If it’s true that an urban renaissance is taking hold across the country, how can the city of San Antonio, among the fastest-growing and changing of them all, ensure that the good times benefit its entire population?
That’s the question Henry Cisneros, former mayor and U.S. Housing and Urban Development secretary, posed to the “urban advocates” – architects, builders, financiers, and city leaders – who attended a meeting of the Urban Land Institute in San Antonio Tuesday. ULI hosted Cisneros, Mayor Ron Nirenberg, and a panel presentation for the event at the Pearl.
Cisneros has been presenting his ideas on equitable growth in cities across the country since recently co-authoring the book Building Equitable Cities: How to Drive Economic Mobility and Regional Growth with Janis Bowdler and Jeffrey Lubell. Cisneros is chairman of CityView, an investment management and development firm focused on multifamily housing in mostly Western states.
“It’s really an exciting time,” Cisneros said. “This dynamic of transition from urban crisis to urban renaissance is real.” The crisis began when the manufacturing industry fled cities, for overseas or the suburbs, and people and jobs moved out.
“Cities were left with the residue,” he said. “Now we have a new American economy. It’s taken a long time to get there, but it’s strong. It has a strong base underneath it. That economy is new media, international trade, business and professional services, hospitality and tourism, big higher education, major medical centers.”
Add to that a growing creative class, increased immigration, city governments involved in economic development, and growing number of public-private partnerships, and “this is inarguably an urban moment in our country,” Cisneros said.
But cities also are where people who need the most support live, and throughout U.S. history, cities have served that role. At a time when other levels of government face political stalemates or are not focused on equity issues, cities should be the leaders in creating a more equal society, he said.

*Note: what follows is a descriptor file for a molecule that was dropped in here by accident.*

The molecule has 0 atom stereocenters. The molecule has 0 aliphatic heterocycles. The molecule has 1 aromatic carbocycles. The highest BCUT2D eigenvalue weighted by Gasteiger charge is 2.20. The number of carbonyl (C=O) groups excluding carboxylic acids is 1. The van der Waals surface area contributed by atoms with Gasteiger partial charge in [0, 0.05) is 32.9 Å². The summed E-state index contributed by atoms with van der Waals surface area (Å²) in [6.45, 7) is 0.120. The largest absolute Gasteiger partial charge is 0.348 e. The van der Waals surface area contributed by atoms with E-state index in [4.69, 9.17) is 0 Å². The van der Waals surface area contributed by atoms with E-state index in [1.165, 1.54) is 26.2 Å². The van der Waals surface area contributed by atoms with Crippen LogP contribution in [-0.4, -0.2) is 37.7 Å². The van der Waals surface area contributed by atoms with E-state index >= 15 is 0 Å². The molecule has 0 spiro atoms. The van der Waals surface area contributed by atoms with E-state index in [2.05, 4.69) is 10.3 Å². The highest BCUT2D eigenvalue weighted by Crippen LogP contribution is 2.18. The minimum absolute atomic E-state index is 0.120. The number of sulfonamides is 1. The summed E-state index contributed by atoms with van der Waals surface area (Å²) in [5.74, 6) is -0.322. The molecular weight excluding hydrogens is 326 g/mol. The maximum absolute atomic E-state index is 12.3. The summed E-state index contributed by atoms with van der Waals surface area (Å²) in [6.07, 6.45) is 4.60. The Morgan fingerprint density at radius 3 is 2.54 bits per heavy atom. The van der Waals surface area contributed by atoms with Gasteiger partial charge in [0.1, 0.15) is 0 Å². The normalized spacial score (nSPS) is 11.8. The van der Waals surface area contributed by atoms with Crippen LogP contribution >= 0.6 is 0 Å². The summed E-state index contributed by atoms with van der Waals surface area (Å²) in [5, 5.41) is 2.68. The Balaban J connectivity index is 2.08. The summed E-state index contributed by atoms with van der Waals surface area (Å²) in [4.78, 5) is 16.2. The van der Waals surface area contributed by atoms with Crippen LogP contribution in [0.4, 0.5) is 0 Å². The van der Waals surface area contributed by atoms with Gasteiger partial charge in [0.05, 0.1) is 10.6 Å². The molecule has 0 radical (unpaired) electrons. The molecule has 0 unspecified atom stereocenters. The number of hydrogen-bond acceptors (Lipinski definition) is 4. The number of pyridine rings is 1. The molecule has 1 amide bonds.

“Cities make sense as places where we can advance the equity agenda,” Cisneros said. On that agenda are as issues such as income distribution, housing affordability and segregation, educational quality and access, health morbidities, and representation in governance.
“But there’s no greater manifestation of the equity problem San Antonio has than our housing stock,” Cisneros told the Rivard Report in an interview prior to the ULI meeting. “[We are] 150,000 units short of affordable housing that matches the needs of the workforce.”
During his stint as mayor, Cisneros created The Housing Trust to tackle the issue, and after serving as HUD secretary, supported City-funded incentives to bring Local Initiatives Support Corporation (LISC) and affordable, subsidized housing to San Antonio.
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“I’m very optimistic,” he said. “But whatever we do, it will be small in comparison to the problem. … We’re presently producing maybe 3,000 new units a year in the affordable category. We’re not making the kind of headway we need to, but we’ve got to start somewhere.”
Nirenberg, whom Cisneros lauded for championing the “equity lens” concept in developing the City budget, said the City’s task is to ensure that every person is connected to an opportunity for prosperity.
“And that mission starts with housing,” Nirenberg said. “The evidence is clear. The place you live affects the trajectory of your life.” He set up a Housing Task Force that presented its recommendations in June and issued a final report in August.
“You’re either a city that’s troubled and a discouragement … or you’re a city that has unlimited opportunity,” Cisneros said. “And this question of how we address equity is involved in that. San Antonio is fortunate. I would rank San Antonio in the highest percentages of cities that gets it, a city that’s working on the equity agenda.”
But he challenged city and business leaders to rely on its historically collaborative nature in determining the root causes of poverty and inequity and creating a compact to work together in solving the problems.
Following Cisneros’ address, Leilah Powell, executive director in San Antonio’s LISC office, moderated a discussion between Cisneros and prominent local developer David Adelman, principal of AREA Real Estate.
A proponent of mixed-income housing, Adelman agreed to the equity concept in principle, but acknowledged that developers and others in the industry must also consider how to make projects work financially. He suggested the City create its own program modeled after the HUD 221(d)(4) loan program that would enable developers to create more affordable housing without using tax dollars.
“One of the things we talk about at ULI is sustainability,” said Adelman, adding that it’s more than simply green building practices. “If you had a mixed-income neighborhood from the beginning – the North Side, at the Rim at La Cantera – what if we had workforce housing there? Those neighborhoods would be sustainable for generations, long beyond when we’re going to be here.
“That’s what I think is the most promising opportunity from the SA2020 plan, to try and put some framework and incentives behind that. That’s going to help us overcome some of the burdens we have in costs and incomes.”